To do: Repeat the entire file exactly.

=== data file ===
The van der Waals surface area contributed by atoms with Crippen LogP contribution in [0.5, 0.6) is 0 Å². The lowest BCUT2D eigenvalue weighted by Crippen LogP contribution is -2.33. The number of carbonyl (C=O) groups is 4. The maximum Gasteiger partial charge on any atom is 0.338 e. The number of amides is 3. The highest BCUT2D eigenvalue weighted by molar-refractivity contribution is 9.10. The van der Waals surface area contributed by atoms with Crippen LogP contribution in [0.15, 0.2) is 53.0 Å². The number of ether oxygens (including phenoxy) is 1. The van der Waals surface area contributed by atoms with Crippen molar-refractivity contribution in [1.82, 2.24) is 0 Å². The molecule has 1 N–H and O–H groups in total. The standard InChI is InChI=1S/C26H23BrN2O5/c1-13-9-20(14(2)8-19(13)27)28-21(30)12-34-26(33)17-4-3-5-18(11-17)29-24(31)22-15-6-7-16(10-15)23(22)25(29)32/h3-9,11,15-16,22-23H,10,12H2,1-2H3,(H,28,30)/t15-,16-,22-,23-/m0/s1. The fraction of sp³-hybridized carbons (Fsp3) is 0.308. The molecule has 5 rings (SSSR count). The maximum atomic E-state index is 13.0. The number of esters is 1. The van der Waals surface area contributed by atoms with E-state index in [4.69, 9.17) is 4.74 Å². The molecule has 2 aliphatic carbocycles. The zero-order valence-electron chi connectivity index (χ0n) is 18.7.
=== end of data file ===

The van der Waals surface area contributed by atoms with Crippen LogP contribution in [0.5, 0.6) is 0 Å². The lowest BCUT2D eigenvalue weighted by Crippen LogP contribution is -2.33. The number of carbonyl (C=O) groups is 4. The maximum Gasteiger partial charge on any atom is 0.338 e. The number of amides is 3. The highest BCUT2D eigenvalue weighted by molar-refractivity contribution is 9.10. The van der Waals surface area contributed by atoms with Crippen LogP contribution in [0.15, 0.2) is 53.0 Å². The number of ether oxygens (including phenoxy) is 1. The van der Waals surface area contributed by atoms with Crippen molar-refractivity contribution in [1.82, 2.24) is 0 Å². The molecule has 1 N–H and O–H groups in total. The standard InChI is InChI=1S/C26H23BrN2O5/c1-13-9-20(14(2)8-19(13)27)28-21(30)12-34-26(33)17-4-3-5-18(11-17)29-24(31)22-15-6-7-16(10-15)23(22)25(29)32/h3-9,11,15-16,22-23H,10,12H2,1-2H3,(H,28,30)/t15-,16-,22-,23-/m0/s1. The fraction of sp³-hybridized carbons (Fsp3) is 0.308. The molecule has 5 rings (SSSR count). The maximum atomic E-state index is 13.0. The number of esters is 1. The van der Waals surface area contributed by atoms with E-state index in [4.69, 9.17) is 4.74 Å². The molecule has 2 aliphatic carbocycles. The zero-order valence-electron chi connectivity index (χ0n) is 18.7.